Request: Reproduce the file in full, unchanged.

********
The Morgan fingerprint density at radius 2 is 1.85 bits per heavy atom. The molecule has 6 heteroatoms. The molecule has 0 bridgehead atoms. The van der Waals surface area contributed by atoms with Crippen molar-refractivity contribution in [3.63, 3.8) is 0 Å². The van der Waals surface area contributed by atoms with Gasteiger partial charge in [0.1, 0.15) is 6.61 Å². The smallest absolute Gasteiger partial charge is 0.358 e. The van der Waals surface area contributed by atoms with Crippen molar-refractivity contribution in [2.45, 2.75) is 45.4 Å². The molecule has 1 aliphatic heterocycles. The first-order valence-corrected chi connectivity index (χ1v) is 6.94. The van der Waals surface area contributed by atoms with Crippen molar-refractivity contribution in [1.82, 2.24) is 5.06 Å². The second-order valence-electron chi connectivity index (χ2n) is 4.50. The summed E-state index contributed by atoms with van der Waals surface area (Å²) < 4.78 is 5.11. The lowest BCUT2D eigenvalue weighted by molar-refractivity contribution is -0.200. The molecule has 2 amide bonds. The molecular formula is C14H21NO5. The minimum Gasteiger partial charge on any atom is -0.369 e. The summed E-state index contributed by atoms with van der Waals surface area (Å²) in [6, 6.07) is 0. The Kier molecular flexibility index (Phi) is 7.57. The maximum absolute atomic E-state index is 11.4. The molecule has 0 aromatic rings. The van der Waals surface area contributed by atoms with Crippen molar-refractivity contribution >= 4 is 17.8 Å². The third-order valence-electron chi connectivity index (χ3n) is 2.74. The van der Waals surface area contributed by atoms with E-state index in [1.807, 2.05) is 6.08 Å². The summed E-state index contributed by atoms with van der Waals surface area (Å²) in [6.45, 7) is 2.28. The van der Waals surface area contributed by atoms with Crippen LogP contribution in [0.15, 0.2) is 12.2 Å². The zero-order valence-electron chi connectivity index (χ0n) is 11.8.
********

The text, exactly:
The Morgan fingerprint density at radius 2 is 1.85 bits per heavy atom. The molecule has 6 heteroatoms. The molecule has 0 bridgehead atoms. The van der Waals surface area contributed by atoms with Crippen molar-refractivity contribution in [3.63, 3.8) is 0 Å². The van der Waals surface area contributed by atoms with Gasteiger partial charge in [0.1, 0.15) is 6.61 Å². The smallest absolute Gasteiger partial charge is 0.358 e. The van der Waals surface area contributed by atoms with Crippen molar-refractivity contribution in [2.45, 2.75) is 45.4 Å². The molecule has 1 aliphatic heterocycles. The first-order valence-corrected chi connectivity index (χ1v) is 6.94. The van der Waals surface area contributed by atoms with Crippen molar-refractivity contribution in [1.82, 2.24) is 5.06 Å². The second-order valence-electron chi connectivity index (χ2n) is 4.50. The summed E-state index contributed by atoms with van der Waals surface area (Å²) < 4.78 is 5.11. The lowest BCUT2D eigenvalue weighted by molar-refractivity contribution is -0.200. The molecule has 2 amide bonds. The molecular formula is C14H21NO5. The minimum Gasteiger partial charge on any atom is -0.369 e. The summed E-state index contributed by atoms with van der Waals surface area (Å²) in [6, 6.07) is 0. The Kier molecular flexibility index (Phi) is 7.57. The maximum absolute atomic E-state index is 11.4. The molecule has 0 aromatic rings. The van der Waals surface area contributed by atoms with Crippen molar-refractivity contribution >= 4 is 17.8 Å². The third-order valence-electron chi connectivity index (χ3n) is 2.74. The van der Waals surface area contributed by atoms with E-state index in [1.807, 2.05) is 6.08 Å². The summed E-state index contributed by atoms with van der Waals surface area (Å²) in [6.45, 7) is 2.28. The van der Waals surface area contributed by atoms with Crippen LogP contribution in [0.15, 0.2) is 12.2 Å². The zero-order valence-electron chi connectivity index (χ0n) is 11.8.